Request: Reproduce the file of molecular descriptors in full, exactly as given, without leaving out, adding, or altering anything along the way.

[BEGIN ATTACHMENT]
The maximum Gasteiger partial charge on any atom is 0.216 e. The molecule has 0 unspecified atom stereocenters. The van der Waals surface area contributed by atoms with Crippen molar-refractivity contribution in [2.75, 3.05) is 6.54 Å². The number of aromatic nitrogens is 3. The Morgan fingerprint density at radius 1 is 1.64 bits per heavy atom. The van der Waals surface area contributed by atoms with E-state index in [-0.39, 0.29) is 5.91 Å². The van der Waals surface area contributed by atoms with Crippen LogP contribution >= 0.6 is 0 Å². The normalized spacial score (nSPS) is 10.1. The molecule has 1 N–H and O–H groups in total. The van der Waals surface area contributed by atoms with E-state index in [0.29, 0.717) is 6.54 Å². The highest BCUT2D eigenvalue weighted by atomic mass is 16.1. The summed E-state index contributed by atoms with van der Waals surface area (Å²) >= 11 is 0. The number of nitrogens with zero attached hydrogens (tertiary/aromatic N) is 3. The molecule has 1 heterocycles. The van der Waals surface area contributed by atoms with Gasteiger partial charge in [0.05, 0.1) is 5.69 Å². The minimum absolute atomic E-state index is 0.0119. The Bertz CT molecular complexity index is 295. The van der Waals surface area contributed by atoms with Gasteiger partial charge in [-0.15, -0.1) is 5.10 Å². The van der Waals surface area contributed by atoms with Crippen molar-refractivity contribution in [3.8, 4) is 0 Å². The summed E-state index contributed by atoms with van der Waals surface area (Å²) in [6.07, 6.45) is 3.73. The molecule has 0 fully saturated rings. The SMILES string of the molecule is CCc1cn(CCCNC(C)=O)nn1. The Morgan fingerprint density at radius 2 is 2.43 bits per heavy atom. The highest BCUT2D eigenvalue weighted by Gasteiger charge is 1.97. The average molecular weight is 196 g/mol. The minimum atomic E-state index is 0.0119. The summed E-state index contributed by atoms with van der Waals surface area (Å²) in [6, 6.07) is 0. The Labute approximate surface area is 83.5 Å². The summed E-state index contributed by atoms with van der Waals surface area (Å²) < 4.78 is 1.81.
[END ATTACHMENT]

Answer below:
The maximum Gasteiger partial charge on any atom is 0.216 e. The molecule has 0 unspecified atom stereocenters. The van der Waals surface area contributed by atoms with Crippen molar-refractivity contribution in [2.75, 3.05) is 6.54 Å². The number of aromatic nitrogens is 3. The Morgan fingerprint density at radius 1 is 1.64 bits per heavy atom. The van der Waals surface area contributed by atoms with E-state index in [-0.39, 0.29) is 5.91 Å². The van der Waals surface area contributed by atoms with Crippen LogP contribution >= 0.6 is 0 Å². The normalized spacial score (nSPS) is 10.1. The molecule has 1 N–H and O–H groups in total. The van der Waals surface area contributed by atoms with E-state index in [0.29, 0.717) is 6.54 Å². The highest BCUT2D eigenvalue weighted by atomic mass is 16.1. The summed E-state index contributed by atoms with van der Waals surface area (Å²) >= 11 is 0. The number of nitrogens with zero attached hydrogens (tertiary/aromatic N) is 3. The molecule has 1 heterocycles. The van der Waals surface area contributed by atoms with Gasteiger partial charge in [0.05, 0.1) is 5.69 Å². The minimum absolute atomic E-state index is 0.0119. The Bertz CT molecular complexity index is 295. The van der Waals surface area contributed by atoms with Gasteiger partial charge in [-0.15, -0.1) is 5.10 Å². The van der Waals surface area contributed by atoms with Crippen molar-refractivity contribution in [3.8, 4) is 0 Å². The summed E-state index contributed by atoms with van der Waals surface area (Å²) in [6.07, 6.45) is 3.73. The molecule has 0 fully saturated rings. The SMILES string of the molecule is CCc1cn(CCCNC(C)=O)nn1. The Morgan fingerprint density at radius 2 is 2.43 bits per heavy atom. The highest BCUT2D eigenvalue weighted by Gasteiger charge is 1.97. The average molecular weight is 196 g/mol. The minimum atomic E-state index is 0.0119. The summed E-state index contributed by atoms with van der Waals surface area (Å²) in [6, 6.07) is 0. The Labute approximate surface area is 83.5 Å². The summed E-state index contributed by atoms with van der Waals surface area (Å²) < 4.78 is 1.81.